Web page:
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The new way to heal your Achilles tendonitis

New research suggests a better way to heal your tendon

Popular wisdom around running is always shifting, especially when it comes to best practices for healing injuries. The philosophy on tendon health has evolved over the past few years, especially concerning how to heal one of the peskiest running injuries in the books–Achilles tendonitis.

Lauren Roberts is a Toronto-based physiotherapist who says that runners should consider loading their injuries as opposed to hammering out lots of sets. “For many years rehabilitating injuries was all about doing multiple sets of many reps with little to no load. Now we’re in the midst of a philosophy switch that’s suggesting, especially for tendons, that less reps and higher weight is better for healing.”

 

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Roberts says that the bulk of the research has been done on tendon injuries. “We used to prescribe runners 50, 60, 70 reps of calf raises but now I suggest doing five to eight at 70 per cent of their maximum load. We’re seeing faster recovery with this style of rehab.”

What are you fixing with loaded exercises?

Tendonitis (acute) or tendinopathy (chronic) happen when a tendon thickens. “Think of a healthy tendon as smooth parallel lines and an unhealthy (or injured) tendon as having a bunch of tangled knots. The million dollar question is how to untangle those knots.”

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Finding maximum load

Roberts says that the one tricky element of the equation is finding what maximum load is for every runner. “This is hard to figure out on your own and has a high margin of error. If you lift too much, you risk doing more damage than good. Proceed with caution if you’re trying to self-treat a tendon injury. You need to find that magic middle zone where you’re encouraging growth without also encouraging inflammation.”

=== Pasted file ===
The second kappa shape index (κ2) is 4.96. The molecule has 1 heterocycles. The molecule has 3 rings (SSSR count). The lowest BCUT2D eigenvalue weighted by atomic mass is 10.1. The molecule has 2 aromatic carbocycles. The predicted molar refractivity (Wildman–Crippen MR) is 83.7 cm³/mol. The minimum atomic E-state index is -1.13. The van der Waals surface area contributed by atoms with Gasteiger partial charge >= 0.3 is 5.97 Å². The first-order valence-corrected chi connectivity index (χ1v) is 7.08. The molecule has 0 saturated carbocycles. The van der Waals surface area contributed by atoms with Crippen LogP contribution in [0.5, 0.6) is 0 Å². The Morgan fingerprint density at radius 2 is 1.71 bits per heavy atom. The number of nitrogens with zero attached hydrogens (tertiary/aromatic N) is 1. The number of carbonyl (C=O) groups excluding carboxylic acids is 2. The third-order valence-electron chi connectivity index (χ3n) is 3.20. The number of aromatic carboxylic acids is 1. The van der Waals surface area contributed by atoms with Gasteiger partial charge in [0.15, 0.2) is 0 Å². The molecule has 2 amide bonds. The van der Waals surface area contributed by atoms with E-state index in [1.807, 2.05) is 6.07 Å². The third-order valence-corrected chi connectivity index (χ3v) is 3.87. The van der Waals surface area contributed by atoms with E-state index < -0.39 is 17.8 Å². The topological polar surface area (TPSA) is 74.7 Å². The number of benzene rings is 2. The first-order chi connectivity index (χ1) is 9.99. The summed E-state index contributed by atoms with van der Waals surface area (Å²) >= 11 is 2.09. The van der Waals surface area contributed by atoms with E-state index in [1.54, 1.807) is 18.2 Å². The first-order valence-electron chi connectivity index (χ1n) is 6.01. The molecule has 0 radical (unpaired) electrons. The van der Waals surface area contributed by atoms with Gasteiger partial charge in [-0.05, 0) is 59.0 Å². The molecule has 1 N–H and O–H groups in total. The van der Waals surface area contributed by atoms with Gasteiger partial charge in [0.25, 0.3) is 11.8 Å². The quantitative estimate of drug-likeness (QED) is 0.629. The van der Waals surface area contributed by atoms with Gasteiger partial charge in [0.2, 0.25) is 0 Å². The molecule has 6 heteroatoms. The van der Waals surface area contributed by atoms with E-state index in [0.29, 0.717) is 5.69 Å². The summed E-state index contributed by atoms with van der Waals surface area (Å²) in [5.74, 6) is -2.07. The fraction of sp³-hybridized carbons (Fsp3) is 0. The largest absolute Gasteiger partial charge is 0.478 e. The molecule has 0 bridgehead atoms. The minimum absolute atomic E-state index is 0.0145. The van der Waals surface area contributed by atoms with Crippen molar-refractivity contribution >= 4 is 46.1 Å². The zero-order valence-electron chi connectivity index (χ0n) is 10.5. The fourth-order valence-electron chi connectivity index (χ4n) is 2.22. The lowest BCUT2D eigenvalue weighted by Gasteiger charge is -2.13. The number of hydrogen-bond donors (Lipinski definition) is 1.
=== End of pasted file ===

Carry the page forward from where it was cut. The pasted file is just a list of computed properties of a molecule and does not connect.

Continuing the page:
To find this sweet spot, a physiotherapist will most likely do a calf capacity test where they will ask you to stand on the affected leg and do calf raises to fatigue. “Once you have pain or fatigue, that’s considered your maximum load.”

Injuries need PEACE and LOVE

The British Medical Journal suggests two new acronyms to help runners heal soft tissue injuries: PEACE and LOVE. PEACE stands for protect, elevate, avoid anti-inflammatory modalities, compress and educate, and these steps should be taken immediately after an injury is sustained. LOVE stands for load, optimism, vascularization and exercise, and is for ongoing treatment of an injury. The LOVE acronym, which includes loading, is a recent update that suggests that an active approach to recovery with movement and exercise benefits more runners with musculoskeletal disorders.

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